February 24, 2020

A short guide to a new head for the new year

As the High Holy Days approach, it’s natural to start thinking about the biggies. Like, who am I? What am I doing with my life? And why is there even a world? God didn’t have to make one! 

Rosh Hashanah, the Jewish New Year, may commonly be translated as “head of the year” but it also can mean “a new head.” What would we give for a new head, a fresh approach to navigating this fantastically mysterious treasure chest we inhabit. So in the holiday spirit, here is a short guide to achieving a “New Headedness.”

Let’s begin with a simple but profound truth — the mind believes, but the soul knows.

Let’s try to visualize the difference.

Imagine a submarine that is underwater, far from the clarity of dry land. How does the submarine see beyond itself? There is a periscope that reaches from the top of the submarine, out of the water, and from there the people on the submarine can see what is going on above the surface.

So it is with us. Our body is the submarine. We are surrounded by a world where God is hidden. In Hebrew, the word for “world” (olam) has the same root as the word for “hidden” (ne’elam). This is because God is hidden in this world. 

Our soul is like the periscope. It transcends the hiddenness of this world and sees God. As a result, our soul doesn’t have to believe — it knows the existence of God with clarity and certainty.

The question is: How can the mind, which is steeped in the confusion of this world, achieve the same level of clarity as the soul and also come to know?

Here is a three-step approach based on Torah wisdom:

Step One — See

Look at how the Shema is written in the prayer book. Something deep is going on. The last Hebrew letter of the word shema (hear/understand) and the last Hebrew letter of the word echad (oneness) are written in a significantly larger font. Our rabbis teach that taken together, these two letters spell the Hebrew word for “witness” (ayd). If you reverse the two letters, it spells the Hebrew word for “know” (da) — as in, “Know before Whom you stand.”

In other words, if we witness the amazing ways in which God interacts with the world around us — eclipses, babies, ice cream, waterfalls, mind-blowing coincidences and the internet, to name a few — then we will come to know” with certainty to whom the entirety of creation belongs.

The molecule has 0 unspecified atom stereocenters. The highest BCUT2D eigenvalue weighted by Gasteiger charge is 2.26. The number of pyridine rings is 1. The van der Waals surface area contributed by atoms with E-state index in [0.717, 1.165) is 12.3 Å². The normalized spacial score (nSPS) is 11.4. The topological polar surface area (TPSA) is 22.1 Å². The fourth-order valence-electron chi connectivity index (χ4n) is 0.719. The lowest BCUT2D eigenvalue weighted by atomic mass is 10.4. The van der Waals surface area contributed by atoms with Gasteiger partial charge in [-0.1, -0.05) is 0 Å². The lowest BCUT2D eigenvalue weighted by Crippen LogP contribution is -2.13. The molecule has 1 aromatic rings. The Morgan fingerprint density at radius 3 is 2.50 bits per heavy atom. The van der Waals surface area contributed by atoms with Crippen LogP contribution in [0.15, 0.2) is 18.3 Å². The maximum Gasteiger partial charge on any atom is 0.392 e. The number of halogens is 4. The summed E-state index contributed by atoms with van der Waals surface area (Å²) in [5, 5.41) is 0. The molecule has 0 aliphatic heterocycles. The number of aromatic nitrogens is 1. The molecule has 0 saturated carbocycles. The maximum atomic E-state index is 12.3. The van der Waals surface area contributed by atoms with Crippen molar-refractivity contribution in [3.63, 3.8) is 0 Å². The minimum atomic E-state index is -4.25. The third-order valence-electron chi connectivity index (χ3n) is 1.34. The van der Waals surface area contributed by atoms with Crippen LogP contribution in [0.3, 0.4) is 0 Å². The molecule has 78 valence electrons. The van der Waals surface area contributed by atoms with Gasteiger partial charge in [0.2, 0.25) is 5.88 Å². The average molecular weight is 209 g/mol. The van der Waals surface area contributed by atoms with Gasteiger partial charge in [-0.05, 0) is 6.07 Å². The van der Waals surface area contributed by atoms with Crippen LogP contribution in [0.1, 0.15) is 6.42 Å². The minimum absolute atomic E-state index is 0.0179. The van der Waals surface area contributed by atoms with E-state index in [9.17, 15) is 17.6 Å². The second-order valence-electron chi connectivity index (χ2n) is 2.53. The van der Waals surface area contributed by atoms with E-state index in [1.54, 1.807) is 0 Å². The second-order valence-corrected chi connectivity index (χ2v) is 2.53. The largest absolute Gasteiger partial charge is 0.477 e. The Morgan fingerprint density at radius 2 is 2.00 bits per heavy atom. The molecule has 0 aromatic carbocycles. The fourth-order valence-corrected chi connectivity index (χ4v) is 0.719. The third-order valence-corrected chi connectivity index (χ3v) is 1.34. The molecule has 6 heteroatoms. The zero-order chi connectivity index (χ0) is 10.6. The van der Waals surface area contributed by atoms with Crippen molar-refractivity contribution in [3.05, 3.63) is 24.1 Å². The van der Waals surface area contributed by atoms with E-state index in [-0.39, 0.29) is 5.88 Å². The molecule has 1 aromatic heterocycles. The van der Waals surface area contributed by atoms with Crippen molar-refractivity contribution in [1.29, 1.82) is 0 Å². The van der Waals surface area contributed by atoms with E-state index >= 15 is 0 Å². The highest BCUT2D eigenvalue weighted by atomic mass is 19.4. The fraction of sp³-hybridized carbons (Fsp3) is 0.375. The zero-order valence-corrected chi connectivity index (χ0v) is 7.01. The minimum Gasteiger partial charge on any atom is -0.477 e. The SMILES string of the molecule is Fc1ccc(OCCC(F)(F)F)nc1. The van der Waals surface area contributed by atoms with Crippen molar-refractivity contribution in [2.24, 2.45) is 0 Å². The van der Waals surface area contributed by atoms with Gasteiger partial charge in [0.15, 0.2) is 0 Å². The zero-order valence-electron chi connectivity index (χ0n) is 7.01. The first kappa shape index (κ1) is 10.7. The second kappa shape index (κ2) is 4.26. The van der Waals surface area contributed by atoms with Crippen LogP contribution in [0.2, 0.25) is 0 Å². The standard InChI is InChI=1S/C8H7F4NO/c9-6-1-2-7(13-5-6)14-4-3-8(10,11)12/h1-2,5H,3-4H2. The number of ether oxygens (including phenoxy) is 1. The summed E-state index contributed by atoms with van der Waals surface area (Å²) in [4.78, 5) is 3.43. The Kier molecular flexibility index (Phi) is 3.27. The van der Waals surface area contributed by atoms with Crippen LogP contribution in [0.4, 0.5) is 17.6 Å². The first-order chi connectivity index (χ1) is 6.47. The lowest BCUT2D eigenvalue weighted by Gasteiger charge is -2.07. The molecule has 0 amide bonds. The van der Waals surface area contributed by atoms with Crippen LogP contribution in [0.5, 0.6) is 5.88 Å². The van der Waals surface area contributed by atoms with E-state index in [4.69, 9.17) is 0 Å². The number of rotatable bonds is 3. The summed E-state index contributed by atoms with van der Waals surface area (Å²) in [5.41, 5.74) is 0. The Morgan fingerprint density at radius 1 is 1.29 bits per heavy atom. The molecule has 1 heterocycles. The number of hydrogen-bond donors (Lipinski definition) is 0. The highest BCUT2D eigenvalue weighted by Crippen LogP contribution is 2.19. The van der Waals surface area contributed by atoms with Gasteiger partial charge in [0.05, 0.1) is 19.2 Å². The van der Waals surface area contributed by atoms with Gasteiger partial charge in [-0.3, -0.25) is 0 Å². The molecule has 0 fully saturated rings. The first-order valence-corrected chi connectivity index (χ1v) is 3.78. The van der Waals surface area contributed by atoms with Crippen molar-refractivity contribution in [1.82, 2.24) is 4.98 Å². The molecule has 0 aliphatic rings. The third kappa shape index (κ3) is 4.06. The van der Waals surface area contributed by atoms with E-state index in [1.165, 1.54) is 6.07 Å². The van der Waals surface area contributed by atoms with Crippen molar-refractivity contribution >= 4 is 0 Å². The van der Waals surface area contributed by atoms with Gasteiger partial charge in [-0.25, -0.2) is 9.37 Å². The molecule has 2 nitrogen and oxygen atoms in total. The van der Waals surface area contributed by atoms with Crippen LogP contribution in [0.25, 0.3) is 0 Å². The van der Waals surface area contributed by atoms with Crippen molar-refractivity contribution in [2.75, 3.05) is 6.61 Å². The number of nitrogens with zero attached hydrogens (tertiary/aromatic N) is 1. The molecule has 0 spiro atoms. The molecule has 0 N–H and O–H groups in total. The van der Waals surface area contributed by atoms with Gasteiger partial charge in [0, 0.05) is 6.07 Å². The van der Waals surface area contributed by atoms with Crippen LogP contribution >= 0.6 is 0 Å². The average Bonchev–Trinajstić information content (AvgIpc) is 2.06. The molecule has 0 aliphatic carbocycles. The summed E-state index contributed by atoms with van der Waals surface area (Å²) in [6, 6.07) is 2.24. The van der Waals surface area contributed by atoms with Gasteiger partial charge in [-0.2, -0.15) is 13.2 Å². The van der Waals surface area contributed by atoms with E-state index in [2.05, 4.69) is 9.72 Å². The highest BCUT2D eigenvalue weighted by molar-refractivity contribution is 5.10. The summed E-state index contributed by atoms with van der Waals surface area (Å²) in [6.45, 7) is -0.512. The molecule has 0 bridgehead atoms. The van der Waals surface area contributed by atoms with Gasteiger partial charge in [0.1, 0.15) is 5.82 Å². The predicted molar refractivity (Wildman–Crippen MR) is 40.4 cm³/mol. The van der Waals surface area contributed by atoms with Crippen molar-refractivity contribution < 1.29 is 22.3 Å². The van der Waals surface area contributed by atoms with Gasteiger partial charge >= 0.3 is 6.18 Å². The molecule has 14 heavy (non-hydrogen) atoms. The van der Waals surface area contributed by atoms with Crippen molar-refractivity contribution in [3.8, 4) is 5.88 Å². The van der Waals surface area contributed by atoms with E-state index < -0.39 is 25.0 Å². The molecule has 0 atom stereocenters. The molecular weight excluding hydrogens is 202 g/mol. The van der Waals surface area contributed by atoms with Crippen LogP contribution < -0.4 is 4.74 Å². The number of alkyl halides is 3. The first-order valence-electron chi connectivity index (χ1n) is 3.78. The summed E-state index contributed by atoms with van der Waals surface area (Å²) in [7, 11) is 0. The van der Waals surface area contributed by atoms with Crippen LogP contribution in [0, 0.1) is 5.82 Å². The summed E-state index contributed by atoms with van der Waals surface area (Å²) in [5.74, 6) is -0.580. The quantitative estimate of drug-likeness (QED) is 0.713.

Step Two — Do

When we accepted the Torah at Mount Sinai, we made an amazing declaration. We told God, “We will do and we will hear” — in Hebrew, Na’asay v’nishmah (Exodus 24:7). God marveled at this declaration and asked, “Who taught them the secret of the angels?” 

What was so remarkable about our words? By saying, “We will do and we will hear,” the Jewish people committed to doing the mitzvahs before we even heard what they were. The Kotzker Rebbe writes that doing first and hearing the explanation later is akin to climbing a ladder. First we do the mitzvah. The holiness that ensues lifts us to a higher spiritual level, and from that increased place of clarity we are now able to hear the Torah in a deeper way. (Cool aside: The Hebrew words for “Sinai” and “ladder” share the same numerical value.)

This process repeats itself over and over. As we do more, we climb higher and achieve increasing degrees of spiritual clarity. In this way, we’re able to transform the mind’s belief in God into the soul’s knowledge of God.

Doing and seeing are key steps toward achieving a New Head, but I don’t think they’ll work without the third step.

Step Three — Love

The Prophet Hosea writes, “I will betroth you with belief and you will know God” (Hosea 2:22). The whole secret of turning belief into knowledge is in the opening words — “I will betroth you.” If our belief comes from a place of love, then we will know God. 


Love is the secret formula. Through love you become one. All else falls away. (Cool aside: “Love” and “one” share the same numerical equivalent in Hebrew).

Amazingly, in the Torah, the very first word after the Shema is v’ahavta (and you shall love). God is telling us that if you want to reveal His Oneness, then love Him with all of your heart, and with all of your soul, and with all of your me’odecha. This word is translated as might or money, but literally it means with all of your “very” (me’od).

What an unusual phrase. How do we serve God “with all our very”? The answer is by taking the fire of our hearts, the things we feel most strongly about in life, and using them to serve God.

The New Year is upon us. Our new heads are arriving!  If we want the latest model — one where our minds have the same clarity as our souls — then see, do and, most importantly, love.

Shanah tovah.

DAVID SACKS is an Emmy Award-winning writer and producer. His weekly podcast, “Spiritual Tools for an Outrageous World,” is available at Torahonitunes.com.